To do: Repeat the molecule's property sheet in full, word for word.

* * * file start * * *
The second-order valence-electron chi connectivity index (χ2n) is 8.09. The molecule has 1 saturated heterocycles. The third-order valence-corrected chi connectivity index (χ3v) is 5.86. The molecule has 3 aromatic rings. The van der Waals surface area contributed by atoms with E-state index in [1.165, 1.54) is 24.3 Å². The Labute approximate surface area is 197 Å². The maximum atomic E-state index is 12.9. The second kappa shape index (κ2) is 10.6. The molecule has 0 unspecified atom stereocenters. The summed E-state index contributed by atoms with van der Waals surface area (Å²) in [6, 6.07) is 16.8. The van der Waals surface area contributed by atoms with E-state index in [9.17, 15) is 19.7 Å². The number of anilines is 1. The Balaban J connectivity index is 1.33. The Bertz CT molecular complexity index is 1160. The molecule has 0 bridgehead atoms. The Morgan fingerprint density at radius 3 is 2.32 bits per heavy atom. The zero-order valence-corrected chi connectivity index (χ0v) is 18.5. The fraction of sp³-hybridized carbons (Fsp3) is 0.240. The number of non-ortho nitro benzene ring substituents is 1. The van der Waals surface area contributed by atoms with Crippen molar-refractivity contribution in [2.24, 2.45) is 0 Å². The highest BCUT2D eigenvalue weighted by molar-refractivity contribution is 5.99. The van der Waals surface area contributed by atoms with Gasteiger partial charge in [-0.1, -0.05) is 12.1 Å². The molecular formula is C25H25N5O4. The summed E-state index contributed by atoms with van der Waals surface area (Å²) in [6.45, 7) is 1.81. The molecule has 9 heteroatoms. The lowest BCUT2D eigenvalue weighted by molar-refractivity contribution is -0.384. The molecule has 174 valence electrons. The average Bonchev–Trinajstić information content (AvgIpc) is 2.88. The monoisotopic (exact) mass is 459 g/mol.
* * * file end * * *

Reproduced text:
The second-order valence-electron chi connectivity index (χ2n) is 8.09. The molecule has 1 saturated heterocycles. The third-order valence-corrected chi connectivity index (χ3v) is 5.86. The molecule has 3 aromatic rings. The van der Waals surface area contributed by atoms with E-state index in [1.165, 1.54) is 24.3 Å². The Labute approximate surface area is 197 Å². The maximum atomic E-state index is 12.9. The second kappa shape index (κ2) is 10.6. The molecule has 0 unspecified atom stereocenters. The summed E-state index contributed by atoms with van der Waals surface area (Å²) in [6, 6.07) is 16.8. The van der Waals surface area contributed by atoms with E-state index in [9.17, 15) is 19.7 Å². The number of anilines is 1. The Balaban J connectivity index is 1.33. The Bertz CT molecular complexity index is 1160. The molecule has 0 bridgehead atoms. The Morgan fingerprint density at radius 3 is 2.32 bits per heavy atom. The zero-order valence-corrected chi connectivity index (χ0v) is 18.5. The fraction of sp³-hybridized carbons (Fsp3) is 0.240. The number of non-ortho nitro benzene ring substituents is 1. The van der Waals surface area contributed by atoms with Crippen molar-refractivity contribution in [2.24, 2.45) is 0 Å². The highest BCUT2D eigenvalue weighted by molar-refractivity contribution is 5.99. The van der Waals surface area contributed by atoms with Gasteiger partial charge in [-0.1, -0.05) is 12.1 Å². The molecular formula is C25H25N5O4. The summed E-state index contributed by atoms with van der Waals surface area (Å²) in [6.45, 7) is 1.81. The molecule has 9 heteroatoms. The lowest BCUT2D eigenvalue weighted by molar-refractivity contribution is -0.384. The molecule has 174 valence electrons. The average Bonchev–Trinajstić information content (AvgIpc) is 2.88. The monoisotopic (exact) mass is 459 g/mol.